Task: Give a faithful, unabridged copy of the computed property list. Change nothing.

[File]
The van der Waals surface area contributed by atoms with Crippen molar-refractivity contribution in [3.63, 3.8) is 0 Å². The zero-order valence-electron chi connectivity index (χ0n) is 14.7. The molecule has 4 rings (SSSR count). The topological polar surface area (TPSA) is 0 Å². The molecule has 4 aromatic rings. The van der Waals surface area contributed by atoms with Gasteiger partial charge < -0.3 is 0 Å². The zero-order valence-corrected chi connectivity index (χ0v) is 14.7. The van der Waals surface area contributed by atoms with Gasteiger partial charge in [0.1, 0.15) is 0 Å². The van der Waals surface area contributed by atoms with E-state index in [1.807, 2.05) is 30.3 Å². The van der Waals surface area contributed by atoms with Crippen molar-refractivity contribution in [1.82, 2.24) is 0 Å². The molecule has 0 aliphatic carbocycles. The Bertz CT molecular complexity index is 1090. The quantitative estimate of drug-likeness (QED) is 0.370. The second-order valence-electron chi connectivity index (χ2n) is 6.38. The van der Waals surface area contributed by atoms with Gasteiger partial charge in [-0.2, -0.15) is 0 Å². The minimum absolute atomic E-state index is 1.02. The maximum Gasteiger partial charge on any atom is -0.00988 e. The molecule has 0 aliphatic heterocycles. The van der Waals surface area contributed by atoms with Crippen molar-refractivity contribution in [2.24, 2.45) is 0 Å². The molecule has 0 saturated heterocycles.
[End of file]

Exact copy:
The van der Waals surface area contributed by atoms with Crippen molar-refractivity contribution in [3.63, 3.8) is 0 Å². The zero-order valence-electron chi connectivity index (χ0n) is 14.7. The molecule has 4 rings (SSSR count). The topological polar surface area (TPSA) is 0 Å². The molecule has 4 aromatic rings. The van der Waals surface area contributed by atoms with Gasteiger partial charge < -0.3 is 0 Å². The zero-order valence-corrected chi connectivity index (χ0v) is 14.7. The van der Waals surface area contributed by atoms with Gasteiger partial charge in [0.1, 0.15) is 0 Å². The van der Waals surface area contributed by atoms with E-state index in [1.807, 2.05) is 30.3 Å². The van der Waals surface area contributed by atoms with Crippen molar-refractivity contribution in [1.82, 2.24) is 0 Å². The molecule has 0 aliphatic carbocycles. The Bertz CT molecular complexity index is 1090. The quantitative estimate of drug-likeness (QED) is 0.370. The second-order valence-electron chi connectivity index (χ2n) is 6.38. The van der Waals surface area contributed by atoms with Gasteiger partial charge in [-0.2, -0.15) is 0 Å². The minimum absolute atomic E-state index is 1.02. The maximum Gasteiger partial charge on any atom is -0.00988 e. The molecule has 0 aliphatic heterocycles. The van der Waals surface area contributed by atoms with Crippen molar-refractivity contribution in [2.24, 2.45) is 0 Å². The molecule has 0 saturated heterocycles.